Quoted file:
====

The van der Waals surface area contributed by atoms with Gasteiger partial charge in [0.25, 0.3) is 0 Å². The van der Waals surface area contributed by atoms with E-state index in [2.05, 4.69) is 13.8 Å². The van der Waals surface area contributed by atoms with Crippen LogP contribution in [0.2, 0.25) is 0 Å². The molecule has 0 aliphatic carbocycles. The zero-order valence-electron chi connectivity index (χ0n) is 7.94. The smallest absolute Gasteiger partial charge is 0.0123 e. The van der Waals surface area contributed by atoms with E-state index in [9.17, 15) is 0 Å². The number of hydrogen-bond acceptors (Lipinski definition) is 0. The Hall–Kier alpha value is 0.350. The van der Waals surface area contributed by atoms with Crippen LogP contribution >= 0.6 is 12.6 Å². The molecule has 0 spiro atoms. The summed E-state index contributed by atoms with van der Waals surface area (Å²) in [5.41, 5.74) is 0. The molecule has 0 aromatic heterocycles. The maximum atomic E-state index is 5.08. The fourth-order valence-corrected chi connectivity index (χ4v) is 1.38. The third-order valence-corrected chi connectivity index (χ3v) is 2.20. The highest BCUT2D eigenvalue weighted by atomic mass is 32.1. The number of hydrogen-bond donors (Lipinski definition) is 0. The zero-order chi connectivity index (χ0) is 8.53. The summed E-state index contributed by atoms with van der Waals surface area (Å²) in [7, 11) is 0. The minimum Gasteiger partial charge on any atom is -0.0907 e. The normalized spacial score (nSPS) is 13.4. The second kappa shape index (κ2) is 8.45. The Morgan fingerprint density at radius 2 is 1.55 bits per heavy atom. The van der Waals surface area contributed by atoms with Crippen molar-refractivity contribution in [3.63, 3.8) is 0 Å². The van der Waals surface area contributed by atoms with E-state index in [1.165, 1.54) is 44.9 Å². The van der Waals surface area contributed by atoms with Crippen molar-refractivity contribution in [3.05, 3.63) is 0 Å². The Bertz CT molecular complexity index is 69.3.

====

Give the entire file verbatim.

The van der Waals surface area contributed by atoms with Gasteiger partial charge in [0.25, 0.3) is 0 Å². The van der Waals surface area contributed by atoms with E-state index in [2.05, 4.69) is 13.8 Å². The van der Waals surface area contributed by atoms with Crippen LogP contribution in [0.2, 0.25) is 0 Å². The molecule has 0 aliphatic carbocycles. The zero-order valence-electron chi connectivity index (χ0n) is 7.94. The smallest absolute Gasteiger partial charge is 0.0123 e. The van der Waals surface area contributed by atoms with E-state index in [9.17, 15) is 0 Å². The number of hydrogen-bond acceptors (Lipinski definition) is 0. The Hall–Kier alpha value is 0.350. The van der Waals surface area contributed by atoms with Crippen LogP contribution >= 0.6 is 12.6 Å². The molecule has 0 spiro atoms. The summed E-state index contributed by atoms with van der Waals surface area (Å²) in [5.41, 5.74) is 0. The molecule has 0 aromatic heterocycles. The maximum atomic E-state index is 5.08. The fourth-order valence-corrected chi connectivity index (χ4v) is 1.38. The third-order valence-corrected chi connectivity index (χ3v) is 2.20. The highest BCUT2D eigenvalue weighted by atomic mass is 32.1. The number of hydrogen-bond donors (Lipinski definition) is 0. The zero-order chi connectivity index (χ0) is 8.53. The summed E-state index contributed by atoms with van der Waals surface area (Å²) in [7, 11) is 0. The minimum Gasteiger partial charge on any atom is -0.0907 e. The normalized spacial score (nSPS) is 13.4. The second kappa shape index (κ2) is 8.45. The Morgan fingerprint density at radius 2 is 1.55 bits per heavy atom. The van der Waals surface area contributed by atoms with Crippen molar-refractivity contribution in [3.63, 3.8) is 0 Å². The van der Waals surface area contributed by atoms with E-state index in [1.165, 1.54) is 44.9 Å². The van der Waals surface area contributed by atoms with Crippen molar-refractivity contribution in [3.05, 3.63) is 0 Å². The Bertz CT molecular complexity index is 69.3.